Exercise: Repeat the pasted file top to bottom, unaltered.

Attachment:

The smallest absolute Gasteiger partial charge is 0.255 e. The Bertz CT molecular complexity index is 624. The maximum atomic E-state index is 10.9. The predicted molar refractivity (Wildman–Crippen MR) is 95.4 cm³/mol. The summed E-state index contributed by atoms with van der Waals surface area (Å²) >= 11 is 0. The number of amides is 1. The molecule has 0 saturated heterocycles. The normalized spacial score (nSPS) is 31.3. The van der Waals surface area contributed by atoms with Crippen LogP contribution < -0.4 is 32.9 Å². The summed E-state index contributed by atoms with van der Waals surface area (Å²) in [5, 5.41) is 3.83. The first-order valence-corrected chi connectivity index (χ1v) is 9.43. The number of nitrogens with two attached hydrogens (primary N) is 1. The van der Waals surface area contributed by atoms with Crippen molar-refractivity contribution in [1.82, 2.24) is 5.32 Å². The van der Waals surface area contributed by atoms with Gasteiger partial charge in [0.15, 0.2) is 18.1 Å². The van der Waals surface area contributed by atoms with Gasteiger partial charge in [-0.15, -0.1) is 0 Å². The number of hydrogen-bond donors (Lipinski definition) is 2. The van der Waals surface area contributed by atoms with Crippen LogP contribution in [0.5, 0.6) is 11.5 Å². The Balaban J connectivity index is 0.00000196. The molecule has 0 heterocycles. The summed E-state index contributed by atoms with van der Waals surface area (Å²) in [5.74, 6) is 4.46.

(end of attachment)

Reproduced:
The smallest absolute Gasteiger partial charge is 0.255 e. The Bertz CT molecular complexity index is 624. The maximum atomic E-state index is 10.9. The predicted molar refractivity (Wildman–Crippen MR) is 95.4 cm³/mol. The summed E-state index contributed by atoms with van der Waals surface area (Å²) >= 11 is 0. The number of amides is 1. The molecule has 0 saturated heterocycles. The normalized spacial score (nSPS) is 31.3. The van der Waals surface area contributed by atoms with Crippen LogP contribution < -0.4 is 32.9 Å². The summed E-state index contributed by atoms with van der Waals surface area (Å²) in [5, 5.41) is 3.83. The first-order valence-corrected chi connectivity index (χ1v) is 9.43. The number of nitrogens with two attached hydrogens (primary N) is 1. The van der Waals surface area contributed by atoms with Crippen molar-refractivity contribution in [1.82, 2.24) is 5.32 Å². The van der Waals surface area contributed by atoms with Gasteiger partial charge in [0.15, 0.2) is 18.1 Å². The van der Waals surface area contributed by atoms with Gasteiger partial charge in [-0.15, -0.1) is 0 Å². The number of hydrogen-bond donors (Lipinski definition) is 2. The van der Waals surface area contributed by atoms with Crippen LogP contribution in [0.5, 0.6) is 11.5 Å². The Balaban J connectivity index is 0.00000196. The molecule has 0 heterocycles. The summed E-state index contributed by atoms with van der Waals surface area (Å²) in [5.74, 6) is 4.46.